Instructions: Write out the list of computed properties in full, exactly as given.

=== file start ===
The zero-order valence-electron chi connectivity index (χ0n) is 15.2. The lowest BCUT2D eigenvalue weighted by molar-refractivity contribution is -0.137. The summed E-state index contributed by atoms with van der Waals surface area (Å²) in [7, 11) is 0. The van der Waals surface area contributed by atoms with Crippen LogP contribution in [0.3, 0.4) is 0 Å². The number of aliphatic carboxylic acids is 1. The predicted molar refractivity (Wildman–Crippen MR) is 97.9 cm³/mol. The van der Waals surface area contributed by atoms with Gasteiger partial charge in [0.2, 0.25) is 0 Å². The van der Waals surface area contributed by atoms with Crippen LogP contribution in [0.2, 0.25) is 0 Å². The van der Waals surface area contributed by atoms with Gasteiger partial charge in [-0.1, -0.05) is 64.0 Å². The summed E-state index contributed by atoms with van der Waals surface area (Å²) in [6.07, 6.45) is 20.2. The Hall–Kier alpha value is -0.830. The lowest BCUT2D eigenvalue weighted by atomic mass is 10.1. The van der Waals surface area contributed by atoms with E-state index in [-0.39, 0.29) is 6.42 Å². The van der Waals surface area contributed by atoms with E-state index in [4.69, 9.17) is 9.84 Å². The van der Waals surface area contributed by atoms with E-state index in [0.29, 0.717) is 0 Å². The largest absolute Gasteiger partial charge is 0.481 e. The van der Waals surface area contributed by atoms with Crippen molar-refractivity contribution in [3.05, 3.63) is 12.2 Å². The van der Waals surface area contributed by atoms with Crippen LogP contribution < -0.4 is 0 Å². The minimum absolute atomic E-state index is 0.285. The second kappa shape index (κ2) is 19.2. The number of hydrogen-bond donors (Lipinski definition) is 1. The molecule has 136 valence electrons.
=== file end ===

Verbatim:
The zero-order valence-electron chi connectivity index (χ0n) is 15.2. The lowest BCUT2D eigenvalue weighted by molar-refractivity contribution is -0.137. The summed E-state index contributed by atoms with van der Waals surface area (Å²) in [7, 11) is 0. The van der Waals surface area contributed by atoms with Crippen LogP contribution in [0.3, 0.4) is 0 Å². The number of aliphatic carboxylic acids is 1. The predicted molar refractivity (Wildman–Crippen MR) is 97.9 cm³/mol. The van der Waals surface area contributed by atoms with Gasteiger partial charge in [0.2, 0.25) is 0 Å². The van der Waals surface area contributed by atoms with Crippen LogP contribution in [0.2, 0.25) is 0 Å². The van der Waals surface area contributed by atoms with Gasteiger partial charge in [-0.1, -0.05) is 64.0 Å². The summed E-state index contributed by atoms with van der Waals surface area (Å²) in [6.07, 6.45) is 20.2. The Hall–Kier alpha value is -0.830. The lowest BCUT2D eigenvalue weighted by atomic mass is 10.1. The van der Waals surface area contributed by atoms with E-state index in [-0.39, 0.29) is 6.42 Å². The van der Waals surface area contributed by atoms with E-state index in [4.69, 9.17) is 9.84 Å². The van der Waals surface area contributed by atoms with E-state index in [0.29, 0.717) is 0 Å². The largest absolute Gasteiger partial charge is 0.481 e. The van der Waals surface area contributed by atoms with Crippen molar-refractivity contribution in [3.05, 3.63) is 12.2 Å². The van der Waals surface area contributed by atoms with Crippen LogP contribution < -0.4 is 0 Å². The minimum absolute atomic E-state index is 0.285. The second kappa shape index (κ2) is 19.2. The number of hydrogen-bond donors (Lipinski definition) is 1. The molecule has 136 valence electrons.